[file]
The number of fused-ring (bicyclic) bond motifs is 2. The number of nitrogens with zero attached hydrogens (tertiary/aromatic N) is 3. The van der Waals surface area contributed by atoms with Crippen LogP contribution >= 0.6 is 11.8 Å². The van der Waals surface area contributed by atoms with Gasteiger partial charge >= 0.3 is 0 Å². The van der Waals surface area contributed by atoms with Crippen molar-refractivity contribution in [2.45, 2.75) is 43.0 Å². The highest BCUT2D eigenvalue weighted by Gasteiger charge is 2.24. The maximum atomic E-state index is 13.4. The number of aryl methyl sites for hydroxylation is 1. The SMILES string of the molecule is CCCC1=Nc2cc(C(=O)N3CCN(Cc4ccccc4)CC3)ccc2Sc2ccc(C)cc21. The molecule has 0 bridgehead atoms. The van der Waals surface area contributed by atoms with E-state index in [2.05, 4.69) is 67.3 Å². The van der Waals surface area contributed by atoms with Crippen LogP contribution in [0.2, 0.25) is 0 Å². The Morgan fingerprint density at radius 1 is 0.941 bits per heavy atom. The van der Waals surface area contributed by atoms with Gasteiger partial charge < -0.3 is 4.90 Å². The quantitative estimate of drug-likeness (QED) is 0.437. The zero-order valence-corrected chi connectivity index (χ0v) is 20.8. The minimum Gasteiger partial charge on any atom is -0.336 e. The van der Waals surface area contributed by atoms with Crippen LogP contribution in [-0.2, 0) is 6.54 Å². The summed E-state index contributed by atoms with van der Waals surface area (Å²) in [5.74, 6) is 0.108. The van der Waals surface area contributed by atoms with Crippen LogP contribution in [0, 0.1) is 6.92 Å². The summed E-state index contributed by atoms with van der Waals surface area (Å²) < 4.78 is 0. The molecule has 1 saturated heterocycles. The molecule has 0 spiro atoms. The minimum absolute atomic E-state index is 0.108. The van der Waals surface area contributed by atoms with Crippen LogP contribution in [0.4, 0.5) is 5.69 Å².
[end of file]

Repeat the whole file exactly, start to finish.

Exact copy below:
The number of fused-ring (bicyclic) bond motifs is 2. The number of nitrogens with zero attached hydrogens (tertiary/aromatic N) is 3. The van der Waals surface area contributed by atoms with Crippen LogP contribution >= 0.6 is 11.8 Å². The van der Waals surface area contributed by atoms with Gasteiger partial charge >= 0.3 is 0 Å². The van der Waals surface area contributed by atoms with Crippen molar-refractivity contribution in [2.45, 2.75) is 43.0 Å². The highest BCUT2D eigenvalue weighted by Gasteiger charge is 2.24. The maximum atomic E-state index is 13.4. The number of aryl methyl sites for hydroxylation is 1. The SMILES string of the molecule is CCCC1=Nc2cc(C(=O)N3CCN(Cc4ccccc4)CC3)ccc2Sc2ccc(C)cc21. The molecule has 0 bridgehead atoms. The van der Waals surface area contributed by atoms with E-state index in [2.05, 4.69) is 67.3 Å². The van der Waals surface area contributed by atoms with Crippen LogP contribution in [0.2, 0.25) is 0 Å². The Morgan fingerprint density at radius 1 is 0.941 bits per heavy atom. The van der Waals surface area contributed by atoms with Gasteiger partial charge < -0.3 is 4.90 Å². The quantitative estimate of drug-likeness (QED) is 0.437. The zero-order valence-corrected chi connectivity index (χ0v) is 20.8. The minimum Gasteiger partial charge on any atom is -0.336 e. The van der Waals surface area contributed by atoms with Crippen LogP contribution in [-0.2, 0) is 6.54 Å². The summed E-state index contributed by atoms with van der Waals surface area (Å²) in [5.74, 6) is 0.108. The van der Waals surface area contributed by atoms with Crippen LogP contribution in [0, 0.1) is 6.92 Å². The summed E-state index contributed by atoms with van der Waals surface area (Å²) < 4.78 is 0. The molecule has 1 saturated heterocycles. The molecule has 0 spiro atoms. The minimum absolute atomic E-state index is 0.108. The van der Waals surface area contributed by atoms with Crippen LogP contribution in [0.4, 0.5) is 5.69 Å².